Julia Craven Reporter, The Huffington Post
Police in riot gear walk outside Bank of America Stadium before a football game in Charlotte, North Carolina in September. Protests disrupted the city after an officer fatally shot Keith Lamont Scott, a 43-year-old black man.
The president of the largest police organization in the country issued an apology on Monday to communities of color for the “historic mistreatment” they have suffered at the hands of law enforcement officers.
Terrence Cunningham, the police chief of Wellesley, Massachusetts, delivered the apology during a speech at the International Association of Chiefs of Police convention in San Diego. The IACP includes 23,000 police officials from across the United States, The Washington Post reports.
“We must forge a path that allows us to move beyond our history and identify common solutions to better protect our communities,” Cunningham said. “For our part, the first step in this process is for law enforcement and the IACP to acknowledge and apologize for the actions of the past and the role that our profession has played in society’s historical mistreatment of communities of color.”
“There have been times when law enforcement officers, because of the laws enacted by federal, state and local governments, have been the face of oppression for far too many of our fellow citizens,” he continued. “In the past, the laws adopted by our society have required police officers to perform many unpalatable tasks, such as ensuring legalized discrimination or even denying the basic rights of citizenship to many of our fellow Americans.” 1.
Cunningham has a point. The relationship between law enforcement and communities of color has long been strained ― especially for African-Americans. Modern-day police forces grew out of slave patrols (at least in the South). During the height of the Jim Crow era, police officers were tasked with maintaining state-sanctioned racial oppression.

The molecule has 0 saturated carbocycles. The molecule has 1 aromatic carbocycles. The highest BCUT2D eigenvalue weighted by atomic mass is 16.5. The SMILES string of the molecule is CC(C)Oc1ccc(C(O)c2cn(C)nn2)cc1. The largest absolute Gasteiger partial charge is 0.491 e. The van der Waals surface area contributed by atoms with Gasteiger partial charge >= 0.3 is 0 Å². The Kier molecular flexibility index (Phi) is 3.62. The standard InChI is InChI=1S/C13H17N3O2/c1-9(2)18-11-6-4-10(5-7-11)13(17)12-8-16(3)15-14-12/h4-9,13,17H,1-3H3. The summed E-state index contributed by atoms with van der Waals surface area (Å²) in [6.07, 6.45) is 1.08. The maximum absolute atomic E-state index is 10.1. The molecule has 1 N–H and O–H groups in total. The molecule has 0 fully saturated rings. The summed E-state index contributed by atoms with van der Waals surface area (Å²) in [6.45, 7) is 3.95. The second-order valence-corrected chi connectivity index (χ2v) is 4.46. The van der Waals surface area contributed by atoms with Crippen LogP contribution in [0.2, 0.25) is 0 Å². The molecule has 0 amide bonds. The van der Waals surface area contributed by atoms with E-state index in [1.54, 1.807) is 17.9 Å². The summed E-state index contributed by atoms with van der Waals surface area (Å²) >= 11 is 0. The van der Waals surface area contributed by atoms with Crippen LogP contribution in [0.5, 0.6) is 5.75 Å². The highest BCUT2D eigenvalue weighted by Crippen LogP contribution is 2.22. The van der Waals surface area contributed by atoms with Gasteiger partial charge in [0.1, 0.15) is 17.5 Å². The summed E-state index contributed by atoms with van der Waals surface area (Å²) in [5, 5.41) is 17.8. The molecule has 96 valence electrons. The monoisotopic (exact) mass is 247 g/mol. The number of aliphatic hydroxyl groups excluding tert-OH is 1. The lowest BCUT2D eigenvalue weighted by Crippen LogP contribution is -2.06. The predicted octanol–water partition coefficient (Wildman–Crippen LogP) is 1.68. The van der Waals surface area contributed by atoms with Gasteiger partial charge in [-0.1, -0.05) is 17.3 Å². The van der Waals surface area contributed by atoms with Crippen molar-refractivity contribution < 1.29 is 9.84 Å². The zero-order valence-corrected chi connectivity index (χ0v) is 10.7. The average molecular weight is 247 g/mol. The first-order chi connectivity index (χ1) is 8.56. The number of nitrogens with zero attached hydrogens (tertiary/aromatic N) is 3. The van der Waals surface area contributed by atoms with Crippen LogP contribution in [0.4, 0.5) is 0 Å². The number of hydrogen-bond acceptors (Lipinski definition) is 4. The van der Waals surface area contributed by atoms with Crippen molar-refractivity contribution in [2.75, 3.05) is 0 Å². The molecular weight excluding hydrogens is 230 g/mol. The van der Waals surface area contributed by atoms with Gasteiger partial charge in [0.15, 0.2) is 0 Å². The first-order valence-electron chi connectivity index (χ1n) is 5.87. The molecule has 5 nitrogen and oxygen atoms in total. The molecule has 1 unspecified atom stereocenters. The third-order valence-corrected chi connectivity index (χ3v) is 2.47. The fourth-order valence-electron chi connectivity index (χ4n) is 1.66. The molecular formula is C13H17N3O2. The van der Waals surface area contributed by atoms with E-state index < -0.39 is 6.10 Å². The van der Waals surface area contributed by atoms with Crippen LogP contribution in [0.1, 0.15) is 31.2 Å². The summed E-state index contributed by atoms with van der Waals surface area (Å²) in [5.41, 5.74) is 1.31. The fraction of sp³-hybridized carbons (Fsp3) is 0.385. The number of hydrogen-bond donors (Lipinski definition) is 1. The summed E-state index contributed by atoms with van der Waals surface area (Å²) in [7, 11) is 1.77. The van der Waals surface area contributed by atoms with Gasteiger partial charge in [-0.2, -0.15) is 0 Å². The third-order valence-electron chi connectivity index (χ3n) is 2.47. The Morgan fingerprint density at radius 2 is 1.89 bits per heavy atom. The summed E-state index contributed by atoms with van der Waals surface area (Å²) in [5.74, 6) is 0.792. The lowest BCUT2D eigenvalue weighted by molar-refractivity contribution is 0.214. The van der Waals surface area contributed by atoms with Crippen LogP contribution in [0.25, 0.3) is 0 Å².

“While this is no longer the case, this dark side of our shared history has created a multigenerational ― almost inherited ― mistrust between many communities of color and their law enforcement agencies,” Cunningham said.
But racial discrimination in policing didn’t end with Jim Crow. Police officers are still required to enforce racially discriminatory laws ― such as SB 1070, an immigration law in Arizona that requires police to check the immigration status of anyone they think is in the country illegally. Or New York’s “stop and frisk” policy, which was ruled unconstitutional by a federal judge in New York in 2013 for violating the Fourth Amendment rights of Black and Latino New Yorkers.
As movements like Black Lives Matter note, people of color ― especially African-Americans ― are disproportionately killed, harassed and stopped by the police for mundane reasons. Because of this, trust toward the police is far lower in communities of color.
Cunningham is certainly aware of this: He pointed to the high-profile police shootings of unarmed black people that have “tragically undermined the trust that the public must and should have in their police departments.”
“Many officers who do not share this common heritage often struggle to comprehend the reasons behind this historic mistrust,” Cunningham said. “As a result, they are often unable to bridge this gap and connect with some segments of their communities.”